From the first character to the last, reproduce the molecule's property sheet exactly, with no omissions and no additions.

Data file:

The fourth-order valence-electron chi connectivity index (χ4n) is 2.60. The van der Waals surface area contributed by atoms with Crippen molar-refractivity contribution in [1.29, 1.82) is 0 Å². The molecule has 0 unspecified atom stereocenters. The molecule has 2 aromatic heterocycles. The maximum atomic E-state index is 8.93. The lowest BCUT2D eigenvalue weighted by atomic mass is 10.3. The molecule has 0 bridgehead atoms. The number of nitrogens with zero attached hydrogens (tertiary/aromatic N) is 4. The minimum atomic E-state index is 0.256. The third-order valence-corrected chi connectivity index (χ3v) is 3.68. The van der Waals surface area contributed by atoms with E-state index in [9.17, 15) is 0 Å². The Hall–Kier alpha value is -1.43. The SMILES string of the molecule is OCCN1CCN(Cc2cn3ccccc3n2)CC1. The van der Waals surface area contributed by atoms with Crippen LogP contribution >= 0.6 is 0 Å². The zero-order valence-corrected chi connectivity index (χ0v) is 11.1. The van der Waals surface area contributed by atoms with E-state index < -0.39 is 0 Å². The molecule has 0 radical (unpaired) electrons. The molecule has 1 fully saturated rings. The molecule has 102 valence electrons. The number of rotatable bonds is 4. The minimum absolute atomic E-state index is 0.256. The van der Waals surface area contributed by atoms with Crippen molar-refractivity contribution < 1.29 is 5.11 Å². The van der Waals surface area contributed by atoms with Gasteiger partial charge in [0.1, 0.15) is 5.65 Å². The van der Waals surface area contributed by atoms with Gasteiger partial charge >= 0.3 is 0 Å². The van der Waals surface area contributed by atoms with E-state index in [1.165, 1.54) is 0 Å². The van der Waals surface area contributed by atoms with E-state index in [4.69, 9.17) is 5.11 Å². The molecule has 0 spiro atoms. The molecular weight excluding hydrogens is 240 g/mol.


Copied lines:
The fourth-order valence-electron chi connectivity index (χ4n) is 2.60. The van der Waals surface area contributed by atoms with Crippen molar-refractivity contribution in [1.29, 1.82) is 0 Å². The molecule has 0 unspecified atom stereocenters. The molecule has 2 aromatic heterocycles. The maximum atomic E-state index is 8.93. The lowest BCUT2D eigenvalue weighted by atomic mass is 10.3. The molecule has 0 bridgehead atoms. The number of nitrogens with zero attached hydrogens (tertiary/aromatic N) is 4. The minimum atomic E-state index is 0.256. The third-order valence-corrected chi connectivity index (χ3v) is 3.68. The van der Waals surface area contributed by atoms with E-state index in [9.17, 15) is 0 Å². The Hall–Kier alpha value is -1.43. The SMILES string of the molecule is OCCN1CCN(Cc2cn3ccccc3n2)CC1. The van der Waals surface area contributed by atoms with Crippen LogP contribution >= 0.6 is 0 Å². The zero-order valence-corrected chi connectivity index (χ0v) is 11.1. The van der Waals surface area contributed by atoms with E-state index < -0.39 is 0 Å². The molecule has 0 radical (unpaired) electrons. The molecule has 1 fully saturated rings. The molecule has 102 valence electrons. The number of rotatable bonds is 4. The minimum absolute atomic E-state index is 0.256. The van der Waals surface area contributed by atoms with Crippen molar-refractivity contribution < 1.29 is 5.11 Å². The van der Waals surface area contributed by atoms with Gasteiger partial charge in [0.1, 0.15) is 5.65 Å². The van der Waals surface area contributed by atoms with Gasteiger partial charge >= 0.3 is 0 Å². The van der Waals surface area contributed by atoms with E-state index in [1.165, 1.54) is 0 Å². The van der Waals surface area contributed by atoms with E-state index in [4.69, 9.17) is 5.11 Å². The molecule has 0 spiro atoms. The molecular weight excluding hydrogens is 240 g/mol.